The judge's charge was in accord with the long-standing interpretation of G.L.c. 265, § 23. Commonwealth v. Murphy, 165 Mass. 66, 70. For numerous similar decisions in other States, see Anno. 8 A.L.R.3d 1100, 1102-1103. Compare People v. Hernandez, 61 Cal. 2d 529. For a proposed legislative change, see Am. Law Inst., Model Penal Code, Proposed Official Draft (1962) § 213.6 (1). The male defendant seeks to distinguish the Murphy case as involving only the question whether it was necessary for the prosecution to allege and prove knowledge, and urges us to recognize an affirmative defence that the defendant reasonably believed the child to be over sixteen. Compare Commonwealth v. Elwell, 2 Met. 190, 192; Commonwealth v. Douglas, 354 Mass. 212, 219-220, cert. den. sub nom. Douglas v. Massachusetts, 394 U.S. 960; State v. Audette, 81 Vt. 400, 402. We think, however, that the court in the Murphy case intended to rule that a mistake of fact did not avail the defendant.

*515 The male defendant also asserts that if the statute imposes strict liability it violates the due process clause of the Fourteenth Amendment and imposes a cruel and unusual punishment in violation of the Eighth Amendment. We have recognized that "it is possible that imprisonment in the state prison for a long term of years might be so disproportionate to the offence as to constitute a cruel and unusual punishment." McDonald v. Commonwealth, 173 Mass. 322, 328, affd. sub nom. McDonald v. Massachusetts, 180 U.S. 311. Weems v. United States, 217 U.S. 349, 368. This court, however, considered this point in Commonwealth v. Murphy, supra, 165 Mass. at 69, and upheld the statute. The possible penalties remain Draconian. G.L.c. 265, § 23 (imprisonment "for life or for any term of years"); G.L.c. 127, § 129 (restriction on good conduct deduction); G.L.c. 127, § 133 (restriction on parole); G.L.c. 127, § 83B (not eligible for reforestation camp); G.L.c. 123A, § 4 (examination as sexually dangerous person); G.L.c. 147, § 4B (authorities to be notified on release from prison). But we do not deem them disproportionate to the offence shown in this case. Nor do we think strict criminal liability is necessarily a denial of due process of law. Commonwealth v. Buckley, 354 Mass. 508, 511. Compare United States v. Freed, 401 U.S. 601.

4. Coercion. No evidence was presented and no charge to the jury was requested or given on the subject of coercion of either defendant before the jury were sent out to eat lunch and to deliberate. Three hours and nineteen minutes later the jury put to the court this question: "If a person is present while a crime is being committed and has been pressured or coerced into helping a person commit the crime by law is the pressured or coerced person guilty of a crime?" The judge said that real coercion is a defence, gave a definition of coercion and some examples, and said, "But there is no such evidence here. And you have got to judge the case here on the evidence." Counsel for the female defendant took exception to the judge's answer, requested a different instruction on coercion, and excepted to its refusal. *516 There was no prejudicial error. There was no issue of coercion in the case, and the jury were properly so instructed. We need not examine closely the proper formulation to be used in defining a defence of coercion should the issue arise.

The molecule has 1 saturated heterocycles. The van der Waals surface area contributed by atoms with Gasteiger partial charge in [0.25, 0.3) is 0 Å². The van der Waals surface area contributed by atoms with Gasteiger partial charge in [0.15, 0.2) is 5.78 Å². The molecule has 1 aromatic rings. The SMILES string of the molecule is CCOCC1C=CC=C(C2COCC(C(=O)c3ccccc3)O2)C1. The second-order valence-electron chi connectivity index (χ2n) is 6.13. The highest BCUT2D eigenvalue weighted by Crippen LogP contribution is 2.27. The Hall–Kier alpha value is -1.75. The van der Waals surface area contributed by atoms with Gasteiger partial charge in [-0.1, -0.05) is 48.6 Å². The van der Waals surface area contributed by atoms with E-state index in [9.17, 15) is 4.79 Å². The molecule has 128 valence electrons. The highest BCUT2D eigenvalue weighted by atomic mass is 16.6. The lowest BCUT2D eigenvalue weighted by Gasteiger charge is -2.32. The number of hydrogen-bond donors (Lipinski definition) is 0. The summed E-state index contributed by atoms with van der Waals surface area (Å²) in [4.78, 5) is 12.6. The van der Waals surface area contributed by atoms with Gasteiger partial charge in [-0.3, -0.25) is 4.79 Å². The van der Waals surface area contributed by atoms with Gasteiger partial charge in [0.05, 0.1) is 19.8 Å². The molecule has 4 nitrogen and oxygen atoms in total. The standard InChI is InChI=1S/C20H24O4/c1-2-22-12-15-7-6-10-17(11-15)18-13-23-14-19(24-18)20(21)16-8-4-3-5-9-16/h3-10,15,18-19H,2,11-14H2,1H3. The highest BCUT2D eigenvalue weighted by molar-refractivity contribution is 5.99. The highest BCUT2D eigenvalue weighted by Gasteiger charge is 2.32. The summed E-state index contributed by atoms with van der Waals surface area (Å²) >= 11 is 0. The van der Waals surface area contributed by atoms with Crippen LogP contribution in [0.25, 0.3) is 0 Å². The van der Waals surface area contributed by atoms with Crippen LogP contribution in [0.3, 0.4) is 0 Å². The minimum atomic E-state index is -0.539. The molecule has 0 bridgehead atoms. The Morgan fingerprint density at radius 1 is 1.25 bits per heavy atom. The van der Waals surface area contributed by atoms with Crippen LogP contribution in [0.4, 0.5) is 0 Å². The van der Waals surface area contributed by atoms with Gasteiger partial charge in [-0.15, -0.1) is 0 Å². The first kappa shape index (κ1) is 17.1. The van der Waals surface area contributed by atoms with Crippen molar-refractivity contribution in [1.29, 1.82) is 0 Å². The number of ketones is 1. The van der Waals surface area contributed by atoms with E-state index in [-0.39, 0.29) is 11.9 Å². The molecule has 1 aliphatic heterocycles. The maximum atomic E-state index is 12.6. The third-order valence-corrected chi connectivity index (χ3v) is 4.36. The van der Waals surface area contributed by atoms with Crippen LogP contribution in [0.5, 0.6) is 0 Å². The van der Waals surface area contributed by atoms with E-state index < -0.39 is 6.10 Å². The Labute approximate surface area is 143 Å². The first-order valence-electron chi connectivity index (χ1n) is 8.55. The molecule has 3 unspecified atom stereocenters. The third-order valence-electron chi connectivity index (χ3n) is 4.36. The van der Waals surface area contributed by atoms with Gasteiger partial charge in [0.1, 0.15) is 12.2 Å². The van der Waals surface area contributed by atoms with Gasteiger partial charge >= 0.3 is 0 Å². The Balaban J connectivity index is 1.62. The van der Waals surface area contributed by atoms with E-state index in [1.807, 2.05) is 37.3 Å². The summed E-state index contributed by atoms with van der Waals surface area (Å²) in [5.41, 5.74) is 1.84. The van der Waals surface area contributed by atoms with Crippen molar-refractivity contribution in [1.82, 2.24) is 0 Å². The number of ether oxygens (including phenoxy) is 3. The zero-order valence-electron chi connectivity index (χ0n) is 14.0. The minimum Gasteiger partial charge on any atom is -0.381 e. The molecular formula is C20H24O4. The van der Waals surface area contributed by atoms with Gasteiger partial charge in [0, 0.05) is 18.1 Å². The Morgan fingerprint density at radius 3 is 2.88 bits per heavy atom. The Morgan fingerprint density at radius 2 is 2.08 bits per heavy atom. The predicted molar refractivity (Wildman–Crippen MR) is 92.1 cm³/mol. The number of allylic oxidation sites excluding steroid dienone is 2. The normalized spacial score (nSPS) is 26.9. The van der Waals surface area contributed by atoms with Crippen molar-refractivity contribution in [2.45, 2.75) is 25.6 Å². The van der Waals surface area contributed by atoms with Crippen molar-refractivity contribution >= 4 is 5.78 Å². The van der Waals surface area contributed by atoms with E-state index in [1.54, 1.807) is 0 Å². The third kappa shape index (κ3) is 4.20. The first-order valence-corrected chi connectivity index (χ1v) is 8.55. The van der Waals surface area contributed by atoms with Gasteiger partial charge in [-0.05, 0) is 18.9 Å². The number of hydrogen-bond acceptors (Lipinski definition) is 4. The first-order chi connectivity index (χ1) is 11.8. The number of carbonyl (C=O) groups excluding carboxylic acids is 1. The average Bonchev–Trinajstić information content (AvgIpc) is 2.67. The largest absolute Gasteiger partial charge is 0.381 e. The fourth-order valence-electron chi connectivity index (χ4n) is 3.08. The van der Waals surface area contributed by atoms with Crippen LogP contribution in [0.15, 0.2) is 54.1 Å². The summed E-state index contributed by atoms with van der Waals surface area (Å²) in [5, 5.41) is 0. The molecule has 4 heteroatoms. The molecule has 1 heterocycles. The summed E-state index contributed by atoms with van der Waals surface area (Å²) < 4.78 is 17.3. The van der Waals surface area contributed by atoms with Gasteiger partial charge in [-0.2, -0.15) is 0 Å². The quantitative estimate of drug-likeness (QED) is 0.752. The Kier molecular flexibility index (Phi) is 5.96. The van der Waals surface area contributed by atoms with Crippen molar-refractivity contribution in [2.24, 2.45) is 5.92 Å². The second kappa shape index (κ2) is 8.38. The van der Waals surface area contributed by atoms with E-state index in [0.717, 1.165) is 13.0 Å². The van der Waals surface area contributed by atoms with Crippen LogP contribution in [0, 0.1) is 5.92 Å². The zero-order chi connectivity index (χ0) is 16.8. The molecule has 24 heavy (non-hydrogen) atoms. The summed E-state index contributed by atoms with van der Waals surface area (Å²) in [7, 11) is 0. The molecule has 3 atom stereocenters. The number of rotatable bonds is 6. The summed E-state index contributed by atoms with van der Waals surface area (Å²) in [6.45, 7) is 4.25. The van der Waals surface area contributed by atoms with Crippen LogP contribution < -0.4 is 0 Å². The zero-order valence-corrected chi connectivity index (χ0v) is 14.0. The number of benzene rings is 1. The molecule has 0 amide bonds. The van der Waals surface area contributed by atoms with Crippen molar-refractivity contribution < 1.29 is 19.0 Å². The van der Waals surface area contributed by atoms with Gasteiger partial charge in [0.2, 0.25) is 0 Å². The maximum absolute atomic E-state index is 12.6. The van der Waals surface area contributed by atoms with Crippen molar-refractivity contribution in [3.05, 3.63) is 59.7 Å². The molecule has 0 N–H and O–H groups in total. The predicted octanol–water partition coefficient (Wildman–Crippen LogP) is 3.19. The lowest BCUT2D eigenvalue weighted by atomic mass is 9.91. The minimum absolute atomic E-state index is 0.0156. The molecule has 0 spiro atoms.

5. The Tuey charge. When the jury came in to ask about coercion, the court also gave a supplementary instruction which included the substance of the charge given in Commonwealth v. Tuey, 8 Cush. 1, 2-3. Counsel for both defendants excepted. Twenty-two minutes after coming in the first time, the jury returned again with verdicts of guilty on all seven indictments. There was no error. The judge did not abuse his discretion, nor did the instruction prejudice the defendants. Commonwealth v. Rollins, 354 Mass. 630, 638. Compare United States v. Hynes, 424 F.2d 754, 757-758 (2d Cir.), cert. den. sub nom. Hynes v. United States, 399 U.S. 933.

Judgments affirmed.


[1] One of the companion cases is against Doreen Moore and five are against Sammy L. Nelson.

[2] We need not decide whether seizure by the victim should be treated as her private act, not attributable to the police, under Burdeau v. McDowell, 256 U.S. 465, 475-476, United States v. Goldberg, 330 F.2d 30, 35 (3d Cir.), cert. den. sub nom. Goldberg v. United States, 377 U.S. 953. Compare United States v. Winbush, 428 F.2d 357, 359 (6th Cir.), with Moody v. United States, 163 Atl.2d 337 (Mun. Ct. App. D.C.).